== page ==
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Where Have All The Whalers Gone?

Seriously. As late as the 1970’s, Australia and the United States were amongst the whaling nations. After even the International Whaling Commission (IWC), which is a pro-whaling organization, called for a moratorium on killing whales, nearly all nations stopped the activity.

Picture of whaling in times past

Back when it was harder to kill a whale, we weren’t as much of a threat to them… or ourselves.

Why? What changed? We became to clever, too capable of killing. Where once it was a dangerous and courageous act to go out into the oceans in pursuit of a whale, perhaps kill one or two, men developed power boats and explosive-charged harpoons fired from 50-caliber guns… and the whale populations went from millions to a few hundred thousand in half a century.

Her Deepness, Dr. Sylvia Earle, describes the scenario in her book, “The World Is Blue (How our fate and the oceans’ are one).”  After millions of years of being the apex predator, the supreme beings of the sea, along comes man, figures out how to make things (fuel and gunpowder) explode, and throws off the entire natural order of things in the ocean by invading their world, by killing off beings as smart and long-lived as we are, as though they were a prey species. Read more

Oh Impotent We!

Protect The Ocean began writing about (and campaigning against) the use of Corexit within 2 days of BP’s use of it.  Corexit is the real culprit, you see, far more deadly than the oil itself, and the plot far more nefarious than most expect.  The use of Corexit was calculated, both in advance (as their unofficial Contingency Plan) and as the containment attempts and cleanups began.
Corexit had been banned in the UK for a decade already.  Accordingly British Petroleum knew good and well that  the results of using Corexit would not be good.  But it goes further than that.  The head of Nalco (which sells Corexit) used to be on the board of BP. When oil was soaking the Gulf’s shores, other less toxic agents were offered up.  BP categorically decline each and every one of them, continuing to stick with their cronie’s product.  Amongst the results was that they paid one of their own nearly $30 a gallon for 1.4 MILLION gallons (some say more like 2 million gallons, eventually,) of the lethal stuff. Read more

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Call To End Use of FADs! Tuna Whistleblower Shows All!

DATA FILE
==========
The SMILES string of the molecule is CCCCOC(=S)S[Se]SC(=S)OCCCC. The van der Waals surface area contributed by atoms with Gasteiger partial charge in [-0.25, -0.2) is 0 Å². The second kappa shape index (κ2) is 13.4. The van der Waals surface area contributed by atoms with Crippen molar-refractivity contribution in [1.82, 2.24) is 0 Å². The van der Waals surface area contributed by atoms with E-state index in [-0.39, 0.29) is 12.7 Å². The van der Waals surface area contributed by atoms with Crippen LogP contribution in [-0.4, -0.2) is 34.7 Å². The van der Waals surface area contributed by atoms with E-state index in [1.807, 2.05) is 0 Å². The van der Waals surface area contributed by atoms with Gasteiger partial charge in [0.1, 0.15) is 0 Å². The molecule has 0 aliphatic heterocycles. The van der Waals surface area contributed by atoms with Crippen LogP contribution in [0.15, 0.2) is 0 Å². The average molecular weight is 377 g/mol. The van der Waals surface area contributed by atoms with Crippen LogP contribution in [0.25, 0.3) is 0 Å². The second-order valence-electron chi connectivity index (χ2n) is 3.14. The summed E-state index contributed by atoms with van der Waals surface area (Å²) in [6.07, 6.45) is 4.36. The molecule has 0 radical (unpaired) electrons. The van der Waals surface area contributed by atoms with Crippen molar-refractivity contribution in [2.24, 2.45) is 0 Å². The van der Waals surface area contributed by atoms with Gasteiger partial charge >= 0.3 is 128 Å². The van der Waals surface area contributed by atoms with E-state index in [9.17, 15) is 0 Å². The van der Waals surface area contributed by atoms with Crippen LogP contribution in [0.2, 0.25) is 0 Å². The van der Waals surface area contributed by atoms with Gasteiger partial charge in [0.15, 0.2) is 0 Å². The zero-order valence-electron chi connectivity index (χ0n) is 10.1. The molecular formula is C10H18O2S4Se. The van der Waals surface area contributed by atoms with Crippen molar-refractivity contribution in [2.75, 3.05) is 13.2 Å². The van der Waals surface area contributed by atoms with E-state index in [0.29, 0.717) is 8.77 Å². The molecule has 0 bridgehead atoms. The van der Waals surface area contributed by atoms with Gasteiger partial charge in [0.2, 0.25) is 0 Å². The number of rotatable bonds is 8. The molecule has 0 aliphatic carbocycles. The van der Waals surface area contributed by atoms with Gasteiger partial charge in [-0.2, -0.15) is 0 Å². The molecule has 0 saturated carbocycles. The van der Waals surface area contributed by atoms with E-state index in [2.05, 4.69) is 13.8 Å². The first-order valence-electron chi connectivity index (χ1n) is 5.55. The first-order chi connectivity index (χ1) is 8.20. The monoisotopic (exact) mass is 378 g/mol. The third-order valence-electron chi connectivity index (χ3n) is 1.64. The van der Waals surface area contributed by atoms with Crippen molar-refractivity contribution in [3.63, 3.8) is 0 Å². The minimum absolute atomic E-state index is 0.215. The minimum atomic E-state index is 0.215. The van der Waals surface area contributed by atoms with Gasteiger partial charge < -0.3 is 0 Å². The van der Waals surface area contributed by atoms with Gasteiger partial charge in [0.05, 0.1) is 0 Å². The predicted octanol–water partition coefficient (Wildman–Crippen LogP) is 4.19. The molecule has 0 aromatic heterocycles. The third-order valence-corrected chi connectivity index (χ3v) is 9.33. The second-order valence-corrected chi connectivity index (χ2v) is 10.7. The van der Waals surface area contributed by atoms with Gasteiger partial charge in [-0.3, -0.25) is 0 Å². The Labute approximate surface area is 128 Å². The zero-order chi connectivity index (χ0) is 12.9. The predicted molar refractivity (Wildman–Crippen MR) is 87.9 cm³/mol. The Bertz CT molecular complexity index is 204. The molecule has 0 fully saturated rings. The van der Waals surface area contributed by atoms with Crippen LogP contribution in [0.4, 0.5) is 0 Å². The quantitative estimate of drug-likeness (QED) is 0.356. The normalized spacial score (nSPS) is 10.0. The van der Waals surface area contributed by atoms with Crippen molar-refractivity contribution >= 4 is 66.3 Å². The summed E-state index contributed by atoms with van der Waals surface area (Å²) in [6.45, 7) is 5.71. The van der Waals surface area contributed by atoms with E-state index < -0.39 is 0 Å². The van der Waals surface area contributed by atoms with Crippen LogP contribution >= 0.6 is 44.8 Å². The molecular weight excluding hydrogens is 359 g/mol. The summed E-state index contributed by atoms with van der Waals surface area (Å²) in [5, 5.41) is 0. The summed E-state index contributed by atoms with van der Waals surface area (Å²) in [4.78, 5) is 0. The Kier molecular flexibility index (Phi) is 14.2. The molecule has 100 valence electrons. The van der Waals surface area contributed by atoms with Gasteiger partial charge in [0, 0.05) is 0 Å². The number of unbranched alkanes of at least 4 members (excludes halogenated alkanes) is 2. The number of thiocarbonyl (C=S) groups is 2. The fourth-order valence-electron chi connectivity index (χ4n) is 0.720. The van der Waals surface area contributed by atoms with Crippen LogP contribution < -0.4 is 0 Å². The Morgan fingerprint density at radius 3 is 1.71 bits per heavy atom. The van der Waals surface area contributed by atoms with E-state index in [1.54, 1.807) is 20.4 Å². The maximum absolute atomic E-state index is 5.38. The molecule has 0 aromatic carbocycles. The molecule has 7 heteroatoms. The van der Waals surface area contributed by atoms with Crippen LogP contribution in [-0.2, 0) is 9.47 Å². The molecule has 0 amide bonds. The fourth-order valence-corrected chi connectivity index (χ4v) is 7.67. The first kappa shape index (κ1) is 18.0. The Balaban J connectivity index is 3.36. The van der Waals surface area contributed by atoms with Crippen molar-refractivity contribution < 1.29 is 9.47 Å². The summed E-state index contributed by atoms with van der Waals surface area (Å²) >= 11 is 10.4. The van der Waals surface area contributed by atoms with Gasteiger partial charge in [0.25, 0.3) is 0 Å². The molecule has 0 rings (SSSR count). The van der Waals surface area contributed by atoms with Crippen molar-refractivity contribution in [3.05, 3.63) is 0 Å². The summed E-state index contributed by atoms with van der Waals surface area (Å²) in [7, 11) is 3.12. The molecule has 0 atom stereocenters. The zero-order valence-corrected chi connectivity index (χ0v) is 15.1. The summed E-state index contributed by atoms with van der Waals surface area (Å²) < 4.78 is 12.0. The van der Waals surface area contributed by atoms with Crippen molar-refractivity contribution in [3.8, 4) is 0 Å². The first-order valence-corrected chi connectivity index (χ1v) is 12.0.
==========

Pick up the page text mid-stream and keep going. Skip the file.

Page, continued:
Greenpeace provides this video footage from a commercial tuna operation’s helicopter pilot, calling it

“The Video the Global Tuna Industry Doesn’t Want You To See.” (WARNING: The video shows violence!)

Just when you thought it couldn’t get any worse than the Faroe Islands, Pacific tuna hunt companies up the stakes.

image of a FAD (Fish Aggregation Device)

This pinger gathers all manner of marine life to it, not just adult tuna.

 

Using Fish Aggregation Devices (FADs,) which are floating sonic beacons, in conjunction with purse nets, the boats are netting all manner of marine life other than the tuna they’re supposed to be taking. According to the whistle-blower chopper pilot, before they started using FADs, the catch was adult tuna. Since, the catch is greater, but includes immature tuna as well as dolphins, manta rays, whales, marlins, sharks, turtles… all manner of creatures, which are then brutally slaughtered. The immature tuna are even wasted as they’re too small to be taken legally, but already dead.

Purse “seine” nets being used in conjunction with FADs is akin to baiting an area and then firing a thousand automatic SHOTGUNS at the area after all manner of creatures have arrived at the bait site. Baiting is illegal for hunting as it interferes with the regular activities of wildlife, and it should be illegal for fishing as well. Our oceans cannot afford, cannot sustain, the by-kill of this device. Whales, dolphins, sharks, rays… all being viciously slaughtered because they came up in the nets, too? The video shows a manta ray on its back, still alive when these hunters slice long lines down its body time after time after time. Can there possibly be any excuse for that?

Cetacean By-kill of a purse net using a FAD

Cetaceans are amongst those killed by FADs & purse nets.

Whale on deck, dead, caught in a purse net that was using a FAD.

This whale lost its life to a FAD and purse netting.

We join Greenpeace in demanding that the use of FADs be prohibited and discontinued. There are links to action at the end of the video. Please, use them.